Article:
Earlier this week, I read the biography of the mother of a good friend of mine, Anja. She had posted the link on Facebook as her mother is currently featured in a Melbourne Uni x ANU exhibition on 500 Australian women lawyers. When we first met, she told me her mother had previously worked for the UNHCR as the Assistant High Commissioner, which is pretty impressive in itself and that both of her parents had worked in the UN for years.
So I knew what to expect when I clicked the link to the biography – an amazing story of a successful career. What I didn’t realise was just how incredible and inspirational Erika Feller’s story is and it got me thinking about all the women in history who have inspired me to become who I am today, and who I will become in the future.
Today’s post is a self-indulgent one, talking about the women whose stories have motivated me to study hard, work harder and persevere in the face of adversity to become the ultimate #ladyboss.
Share your #inspiringwomen in the comments box below – I love learning about the women leaders in our world and how they continue to blaze a trail for current and future generations of #ladybosses.
I read about Nellie Bly when I was ten years old and before that I had never heard of her. Her story fascinated me from the start, and probably planted the seed of my aspiration of becoming a journalist. Born in the US in 1864, she was known for being one of the first women undercover investigative journalists, who went above and beyond in her efforts to uncover human rights abuses especially the mistreatment of women. In the story I read of her, she went undercover in a women’s asylum to expose the cruel and often inhumane treatment of the patients. As a ten year old, this left a great impression of me and I was in awe of the fact that she had the courage to go undercover in what she knew to be a terrible environment. This is a type of bravery I’ve yet to discover, but hopefully Nellie Bly will always be there to remind me that courage leads to great outcomes.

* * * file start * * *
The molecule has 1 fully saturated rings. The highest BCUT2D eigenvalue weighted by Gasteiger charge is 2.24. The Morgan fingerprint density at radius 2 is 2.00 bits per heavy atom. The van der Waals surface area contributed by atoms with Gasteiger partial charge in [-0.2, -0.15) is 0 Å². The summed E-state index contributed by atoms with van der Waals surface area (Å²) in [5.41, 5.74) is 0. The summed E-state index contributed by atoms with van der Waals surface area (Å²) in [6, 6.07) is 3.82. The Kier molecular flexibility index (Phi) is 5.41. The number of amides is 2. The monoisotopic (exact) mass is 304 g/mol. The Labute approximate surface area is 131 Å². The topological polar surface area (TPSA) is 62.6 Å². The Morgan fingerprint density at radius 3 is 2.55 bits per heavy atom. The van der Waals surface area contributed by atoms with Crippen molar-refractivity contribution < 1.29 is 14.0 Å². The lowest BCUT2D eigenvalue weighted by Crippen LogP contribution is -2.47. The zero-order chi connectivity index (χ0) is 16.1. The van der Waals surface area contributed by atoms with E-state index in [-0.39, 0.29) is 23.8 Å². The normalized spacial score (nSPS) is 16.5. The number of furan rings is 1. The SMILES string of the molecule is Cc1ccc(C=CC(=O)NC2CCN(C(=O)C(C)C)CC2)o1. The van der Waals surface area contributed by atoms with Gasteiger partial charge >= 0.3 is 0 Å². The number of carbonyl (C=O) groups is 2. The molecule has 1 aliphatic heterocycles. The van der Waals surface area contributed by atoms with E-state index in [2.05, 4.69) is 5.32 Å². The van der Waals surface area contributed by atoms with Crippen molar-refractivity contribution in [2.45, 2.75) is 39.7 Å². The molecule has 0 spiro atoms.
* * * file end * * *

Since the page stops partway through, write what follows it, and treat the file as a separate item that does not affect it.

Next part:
Quite a well known figure in US history but probably not in an Australian context. The wife of US President Franklin Roosevelt (she was also the niece of another US President, Theodore Roosevelt), she was a pioneer for the human rights of women, African Americans and refugees. When she was younger all the odds were against her – she lost both her parents and a brother at a young age, and what struck me most when I read about her story was the comment that she wasn’t overly attractive and many people told her that she wouldn’t go far in life because of this. As a young girl, this really annoyed me because even then I knew a woman’s looks should not determine any outcome in her life. It made me more in awe of Ms Roosevelt, who was very active in politics and probably shaped US history more than her husband ever did.
My least favourite subject in school was science, only because no matter how hard I tried I could never excel in it like every other subject. My brain just didn’t have the logic required and I guess I just couldn’t accept that x = y = z. However, one thing I did love about science were the women pioneers and the one whose story resonated with me the most was that of Marie Curie. Most famous for discovering radium and polonium, as well as making shattering breakthroughs in the field of radioactivity, she overcame a life of hardship and disappointments to become one of the most highly regarded leaders in science. What I love most about her story, is that she didn’t do her pioneering research on her own – she did it with the support of her husband, Pierre Curie, who was more than happy to acknowledge and encourage the great intellect of Marie, rather than feel threatened by it. In today’s world, he’d be hailed as a leading feminist. #heforshe